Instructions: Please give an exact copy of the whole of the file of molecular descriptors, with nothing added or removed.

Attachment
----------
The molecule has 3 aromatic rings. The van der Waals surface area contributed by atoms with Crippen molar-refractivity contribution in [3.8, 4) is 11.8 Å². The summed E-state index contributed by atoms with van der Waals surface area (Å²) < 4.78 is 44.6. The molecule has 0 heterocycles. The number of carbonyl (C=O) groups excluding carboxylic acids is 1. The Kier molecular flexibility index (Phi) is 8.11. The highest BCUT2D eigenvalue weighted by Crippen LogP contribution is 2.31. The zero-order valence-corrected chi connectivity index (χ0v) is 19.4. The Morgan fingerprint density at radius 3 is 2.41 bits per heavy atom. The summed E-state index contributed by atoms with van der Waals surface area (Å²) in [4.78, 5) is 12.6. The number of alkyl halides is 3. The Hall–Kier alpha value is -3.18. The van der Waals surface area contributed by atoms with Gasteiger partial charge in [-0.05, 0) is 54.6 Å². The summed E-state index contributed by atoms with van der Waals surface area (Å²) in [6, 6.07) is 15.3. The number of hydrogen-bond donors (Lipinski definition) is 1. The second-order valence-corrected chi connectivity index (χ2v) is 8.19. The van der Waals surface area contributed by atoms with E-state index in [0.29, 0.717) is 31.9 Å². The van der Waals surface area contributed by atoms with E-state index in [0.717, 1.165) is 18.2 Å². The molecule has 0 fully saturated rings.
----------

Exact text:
The molecule has 3 aromatic rings. The van der Waals surface area contributed by atoms with Crippen molar-refractivity contribution in [3.8, 4) is 11.8 Å². The summed E-state index contributed by atoms with van der Waals surface area (Å²) < 4.78 is 44.6. The molecule has 0 heterocycles. The number of carbonyl (C=O) groups excluding carboxylic acids is 1. The Kier molecular flexibility index (Phi) is 8.11. The highest BCUT2D eigenvalue weighted by Crippen LogP contribution is 2.31. The zero-order valence-corrected chi connectivity index (χ0v) is 19.4. The Morgan fingerprint density at radius 3 is 2.41 bits per heavy atom. The summed E-state index contributed by atoms with van der Waals surface area (Å²) in [4.78, 5) is 12.6. The number of alkyl halides is 3. The Hall–Kier alpha value is -3.18. The van der Waals surface area contributed by atoms with Gasteiger partial charge in [-0.05, 0) is 54.6 Å². The summed E-state index contributed by atoms with van der Waals surface area (Å²) in [6, 6.07) is 15.3. The number of hydrogen-bond donors (Lipinski definition) is 1. The second-order valence-corrected chi connectivity index (χ2v) is 8.19. The van der Waals surface area contributed by atoms with E-state index in [0.29, 0.717) is 31.9 Å². The van der Waals surface area contributed by atoms with E-state index in [0.717, 1.165) is 18.2 Å². The molecule has 0 fully saturated rings.